Dutch Reports to the XVIIth International Congress of Comparative Law
Ten years ago, the EJCL was established as one of the very first independent, open access, and peer reviewed electronic law journals in Europe. Nevertheless, in this special issue we will not yet look back nor even look ahead. Early next year, the editorial board intends to devote a special commemorative issue to reflections and prospects of this kind.
Over the years, we published a great number of comparative law articles. We also published collections of national reports written for the XVIth and XVIIth International Congress of Comparative Law, held in Brisbane and Utrecht respectively. I refer to the Dutch reports to the XVIth congress in ECJL issue 4 of 2002 (http://www.ejcl.org/64/issue64.html), and the UK reports to the XVIIth congress in EJCL issue 3 of 2006 (http://www.ejcl.org/103/issue103.html).
In this year’s first issue, we publish the Dutch national reports to the XVIIth congress. A printed collection of these reports is available from Intersentia (Antwerp/Oxford, http://www.intersentia.com): Netherlands Reports to the Seventeenth International Congress of Comparative Law (J.H.M. van Erp and L.P.W. van Vliet (eds.), 2006, ISBN-10: 90-5095-579-7/ISBN-13: 978-90-5095-579-9).
Every four years, the Académie Internationale de Droit Comparé organises a World Congress of Comparative Law. The board of the Netherlands Comparative Law Association was highly honoured by the Academy’s decision to hold the XVIIth World Congress of Comparative Law in the Netherlands. The congress was held in Utrecht in the summer of 2006.
In the past, the world congresses created an excellent forum for information exchange and discussion between legal experts worldwide. Information exchange is the starting point for any comparative legal analysis. The world congresses have also been rare occasions where comparative legal scholars from different disciplines could meet. Traditionally, the role of comparative law has been extensive in the Netherlands. This can be seen when looking at, for instance, the parliamentary and scholarly debates concerning the new Civil Code. Furthermore, there is growing awareness that economic integration, be it regional or global, has an undeniable and unavoidable impact on Dutch law. The international reputation of the Dutch legal order as being open towards solutions developed by other jurisdictions played an important role for the Academy when it had to decide in Brisbane, Australia, four years ago, where the next congress would be held.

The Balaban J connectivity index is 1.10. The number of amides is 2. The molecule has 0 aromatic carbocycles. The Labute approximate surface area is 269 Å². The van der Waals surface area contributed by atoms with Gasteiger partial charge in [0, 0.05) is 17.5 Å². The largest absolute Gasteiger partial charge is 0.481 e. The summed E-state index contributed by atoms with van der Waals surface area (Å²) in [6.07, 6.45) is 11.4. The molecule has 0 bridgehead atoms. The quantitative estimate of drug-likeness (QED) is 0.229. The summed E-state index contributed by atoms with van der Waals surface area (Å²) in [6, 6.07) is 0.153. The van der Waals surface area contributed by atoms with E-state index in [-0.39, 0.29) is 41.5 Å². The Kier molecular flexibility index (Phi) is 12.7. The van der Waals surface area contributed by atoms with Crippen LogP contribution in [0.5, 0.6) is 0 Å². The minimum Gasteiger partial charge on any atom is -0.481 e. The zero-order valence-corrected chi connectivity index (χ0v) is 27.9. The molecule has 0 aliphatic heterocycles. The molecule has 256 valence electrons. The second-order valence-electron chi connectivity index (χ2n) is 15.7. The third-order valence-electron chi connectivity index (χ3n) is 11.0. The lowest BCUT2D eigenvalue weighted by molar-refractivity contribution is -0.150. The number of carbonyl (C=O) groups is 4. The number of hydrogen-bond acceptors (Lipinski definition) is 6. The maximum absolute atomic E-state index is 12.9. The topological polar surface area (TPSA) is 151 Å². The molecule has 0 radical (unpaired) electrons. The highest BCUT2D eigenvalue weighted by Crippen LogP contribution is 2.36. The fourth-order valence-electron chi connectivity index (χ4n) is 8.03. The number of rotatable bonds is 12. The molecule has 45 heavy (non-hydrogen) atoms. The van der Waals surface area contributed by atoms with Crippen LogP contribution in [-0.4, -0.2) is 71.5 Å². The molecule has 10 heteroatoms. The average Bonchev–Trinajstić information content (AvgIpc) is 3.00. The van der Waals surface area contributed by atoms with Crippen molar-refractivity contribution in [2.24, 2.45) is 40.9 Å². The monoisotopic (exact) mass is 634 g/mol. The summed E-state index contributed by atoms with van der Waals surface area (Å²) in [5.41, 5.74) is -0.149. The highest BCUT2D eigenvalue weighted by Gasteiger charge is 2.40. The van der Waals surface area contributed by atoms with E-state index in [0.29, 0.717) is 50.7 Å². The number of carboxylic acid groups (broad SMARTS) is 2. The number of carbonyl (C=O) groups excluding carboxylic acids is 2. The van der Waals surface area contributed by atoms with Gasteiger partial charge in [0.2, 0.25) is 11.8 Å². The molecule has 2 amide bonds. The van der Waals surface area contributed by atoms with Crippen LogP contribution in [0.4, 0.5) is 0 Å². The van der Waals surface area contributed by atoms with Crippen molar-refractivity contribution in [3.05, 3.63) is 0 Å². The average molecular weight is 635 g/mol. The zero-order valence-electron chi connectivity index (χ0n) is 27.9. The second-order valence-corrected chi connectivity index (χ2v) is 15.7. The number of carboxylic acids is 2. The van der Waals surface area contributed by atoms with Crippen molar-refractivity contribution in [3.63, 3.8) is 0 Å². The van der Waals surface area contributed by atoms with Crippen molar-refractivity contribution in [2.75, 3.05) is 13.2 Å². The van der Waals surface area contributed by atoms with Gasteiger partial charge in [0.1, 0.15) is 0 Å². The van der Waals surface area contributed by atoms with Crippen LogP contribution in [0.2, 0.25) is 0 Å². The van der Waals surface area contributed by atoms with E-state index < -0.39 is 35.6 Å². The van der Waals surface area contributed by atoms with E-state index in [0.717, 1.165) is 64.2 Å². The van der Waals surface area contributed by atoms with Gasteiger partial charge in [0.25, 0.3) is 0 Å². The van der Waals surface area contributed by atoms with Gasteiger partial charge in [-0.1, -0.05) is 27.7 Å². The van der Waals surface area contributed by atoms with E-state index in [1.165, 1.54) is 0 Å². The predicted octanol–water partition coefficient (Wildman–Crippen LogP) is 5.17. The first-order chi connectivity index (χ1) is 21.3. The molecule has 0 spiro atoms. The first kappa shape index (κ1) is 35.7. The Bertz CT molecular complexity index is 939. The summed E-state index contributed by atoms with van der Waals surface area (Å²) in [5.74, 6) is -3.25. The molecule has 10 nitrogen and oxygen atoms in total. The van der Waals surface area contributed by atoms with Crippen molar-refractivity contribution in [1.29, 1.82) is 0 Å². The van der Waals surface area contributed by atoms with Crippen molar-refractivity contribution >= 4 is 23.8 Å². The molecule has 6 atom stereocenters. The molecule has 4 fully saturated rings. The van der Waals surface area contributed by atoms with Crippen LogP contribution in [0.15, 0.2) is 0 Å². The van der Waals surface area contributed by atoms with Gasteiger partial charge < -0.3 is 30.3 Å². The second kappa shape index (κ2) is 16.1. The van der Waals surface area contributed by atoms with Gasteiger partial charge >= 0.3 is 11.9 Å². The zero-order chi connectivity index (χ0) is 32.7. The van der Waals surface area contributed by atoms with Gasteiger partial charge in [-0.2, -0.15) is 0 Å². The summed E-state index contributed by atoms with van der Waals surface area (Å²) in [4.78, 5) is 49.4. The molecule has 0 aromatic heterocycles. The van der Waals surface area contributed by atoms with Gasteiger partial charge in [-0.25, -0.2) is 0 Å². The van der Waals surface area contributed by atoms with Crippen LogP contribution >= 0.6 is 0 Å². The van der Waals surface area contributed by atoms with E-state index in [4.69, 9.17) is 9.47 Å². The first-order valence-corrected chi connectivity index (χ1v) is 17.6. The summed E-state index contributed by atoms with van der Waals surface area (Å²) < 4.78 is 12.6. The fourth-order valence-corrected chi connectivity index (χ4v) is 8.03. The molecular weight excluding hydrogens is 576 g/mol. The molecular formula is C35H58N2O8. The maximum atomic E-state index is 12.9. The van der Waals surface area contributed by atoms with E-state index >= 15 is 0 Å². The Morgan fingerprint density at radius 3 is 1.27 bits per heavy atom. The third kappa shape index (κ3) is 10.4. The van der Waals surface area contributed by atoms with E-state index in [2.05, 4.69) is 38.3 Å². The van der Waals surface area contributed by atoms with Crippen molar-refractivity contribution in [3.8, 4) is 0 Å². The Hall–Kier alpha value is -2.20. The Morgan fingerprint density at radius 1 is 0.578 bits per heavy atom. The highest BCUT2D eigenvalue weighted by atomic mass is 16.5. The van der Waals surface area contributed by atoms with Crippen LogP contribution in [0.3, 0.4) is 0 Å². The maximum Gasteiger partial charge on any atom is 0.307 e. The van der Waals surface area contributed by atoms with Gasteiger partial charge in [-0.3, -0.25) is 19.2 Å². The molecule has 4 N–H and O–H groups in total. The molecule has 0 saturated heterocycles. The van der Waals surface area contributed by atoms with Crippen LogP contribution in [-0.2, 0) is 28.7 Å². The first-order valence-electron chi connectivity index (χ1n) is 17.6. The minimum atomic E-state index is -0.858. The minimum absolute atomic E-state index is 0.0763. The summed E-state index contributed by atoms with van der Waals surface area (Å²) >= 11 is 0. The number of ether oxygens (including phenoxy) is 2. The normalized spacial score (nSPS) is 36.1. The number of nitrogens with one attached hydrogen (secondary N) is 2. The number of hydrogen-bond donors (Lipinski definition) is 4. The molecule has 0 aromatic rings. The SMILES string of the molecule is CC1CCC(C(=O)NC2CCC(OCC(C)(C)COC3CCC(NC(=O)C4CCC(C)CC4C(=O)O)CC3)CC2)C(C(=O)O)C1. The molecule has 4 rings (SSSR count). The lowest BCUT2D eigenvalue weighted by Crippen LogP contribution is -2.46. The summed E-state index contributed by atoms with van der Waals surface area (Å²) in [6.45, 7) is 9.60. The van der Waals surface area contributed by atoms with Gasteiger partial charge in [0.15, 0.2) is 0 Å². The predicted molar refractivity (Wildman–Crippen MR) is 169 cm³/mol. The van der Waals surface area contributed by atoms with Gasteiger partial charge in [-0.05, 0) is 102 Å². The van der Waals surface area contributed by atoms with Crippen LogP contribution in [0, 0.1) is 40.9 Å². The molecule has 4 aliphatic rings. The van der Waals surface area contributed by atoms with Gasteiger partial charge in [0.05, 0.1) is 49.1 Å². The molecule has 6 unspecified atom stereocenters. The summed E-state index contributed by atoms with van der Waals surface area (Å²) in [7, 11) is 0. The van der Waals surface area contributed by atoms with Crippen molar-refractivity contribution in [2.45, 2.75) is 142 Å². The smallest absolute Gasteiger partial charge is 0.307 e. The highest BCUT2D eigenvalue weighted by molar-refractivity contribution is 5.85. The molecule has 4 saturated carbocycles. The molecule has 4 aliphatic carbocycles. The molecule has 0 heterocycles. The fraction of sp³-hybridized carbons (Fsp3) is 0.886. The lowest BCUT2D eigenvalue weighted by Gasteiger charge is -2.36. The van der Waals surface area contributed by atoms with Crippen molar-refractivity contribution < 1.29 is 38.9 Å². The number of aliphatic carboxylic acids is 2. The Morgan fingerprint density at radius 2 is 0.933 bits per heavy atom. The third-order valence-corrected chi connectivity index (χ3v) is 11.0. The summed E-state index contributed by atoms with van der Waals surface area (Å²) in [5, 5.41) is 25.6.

Comparative legal analysis is undeniably of growing importance in the Netherlands. This applies to the legislative process and judicial deliberations as well as to the curricula of law faculties. It is more and more realised that law as a learning process has much to gain from foreign experience.
Given this growing importance of comparative law, more and more Dutch national organisations of legal experts now discuss topics not only on a strictly national, but also on a comparative basis. This has led to a changing role of the Netherlands Comparative Law Association. The association is focussing more and more on interdisciplinary comparative research, bringing together scholars from various fields and backgrounds.
I would like to thank the authors who wrote the Dutch national reports. The reports will give foreign readers a solid and in-depth insight into developments in Dutch law. Frequently, the reports themselves already contain comparative analyses aimed at clarifying Dutch law.
Finally, I would like to thank my co-editor, Dr. Lars van Vliet, Associate Secretary and Treasurer of the Netherlands Comparative Law Association, and lecturer in private law at Maastricht University. I am grateful to him for his continuing efforts to find national reporters and for his editing work. Many thanks also to Marjo Mullers from Maastricht University for her assistance in editing and for making all the texts camera-ready, and to Dick Broeren, Assistant Editor of the EJCL, for preparing the online publication of the reports. The Netherlands Comparative Law Association is also indebted to Intersentia for publishing the book containing the Dutch national reports, and for gracefully allowing the free online publication of the reports in the EJCL.
Sjef van Erp,